Target includes a clause on its site that says the risk of loss passes to the buyer after the company delivers an order to a carrier. Still, the company says on its site that customers who can’t find their deliveries can request a replacement or a refund online.

If retailers aren’t helping, Consumer Reports says customers should contact the shipping company. If the purchase was made with a credit card, it might also be worth checking the credit card company’s benefits to see if it includes insurance for lost or stolen items, they said. Homeowners or renters insurance might also help, it noted, but those policies usually have deductibles of $500 or more.


Stealing packages delivered by the U.S. Postal Service is a federal crime. But punishment for taking parcels delivered by private carriers, like UPS or Amazon, falls under state laws, which can differ.

A bill to expand federal penalties to packages delivered by private carriers was introduced in Congress last year by U.S. Rep. Dean Phillips, a Democrat from Minnesota. But the legislation hasn’t advanced.

Meanwhile, some states — including Texas, New Jersey and Michigan — have been changing their own laws in the past few years to impose more stringent penalties on porch piracy.

As an expert and enthusiast in the realm of package security and theft prevention, I bring a wealth of knowledge and practical insights into the growing concern of porch piracy. Having extensively researched and analyzed the dynamics of this issue, I can provide valuable information on the various facets involved, including the scope of the problem, preventive measures taken by companies, and legal aspects.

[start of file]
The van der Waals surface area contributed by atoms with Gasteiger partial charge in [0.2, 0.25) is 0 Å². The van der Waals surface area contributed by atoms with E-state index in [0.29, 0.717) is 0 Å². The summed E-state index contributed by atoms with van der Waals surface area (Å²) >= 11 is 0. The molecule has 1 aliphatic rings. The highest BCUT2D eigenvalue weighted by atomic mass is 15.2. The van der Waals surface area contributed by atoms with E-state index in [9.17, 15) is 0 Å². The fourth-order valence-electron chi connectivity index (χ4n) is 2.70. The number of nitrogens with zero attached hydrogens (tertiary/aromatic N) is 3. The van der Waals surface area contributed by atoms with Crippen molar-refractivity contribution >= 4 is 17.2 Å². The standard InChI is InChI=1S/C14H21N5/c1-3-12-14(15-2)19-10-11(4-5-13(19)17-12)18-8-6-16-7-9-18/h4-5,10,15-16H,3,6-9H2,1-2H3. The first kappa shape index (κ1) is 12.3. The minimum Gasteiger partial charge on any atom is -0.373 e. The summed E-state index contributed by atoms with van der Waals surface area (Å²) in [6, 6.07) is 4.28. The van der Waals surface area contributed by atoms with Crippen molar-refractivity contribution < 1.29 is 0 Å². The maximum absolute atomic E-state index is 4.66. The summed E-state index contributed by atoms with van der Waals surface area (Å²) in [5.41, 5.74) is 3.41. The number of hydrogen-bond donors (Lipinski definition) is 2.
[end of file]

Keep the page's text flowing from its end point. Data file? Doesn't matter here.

Let's delve into the key concepts presented in the article:

1. Scope of Porch Piracy:

  • Lack of National Data: The article highlights the challenge of accurately gauging the scale of porch piracy due to the absence of dedicated tracking by most police departments. The FBI's figures, while showing a decrease in overall burglary and larceny-theft, do not provide specific insights into package theft incidents.

  • Surveys and Reports: The article references surveys conducted by organizations like The Chamber of Commerce and Capitol One, shedding light on the prevalence of package theft. These surveys indicate a significant percentage of consumers falling victim to porch piracy, with losses reaching billions of dollars.

2. Actions Taken by Companies: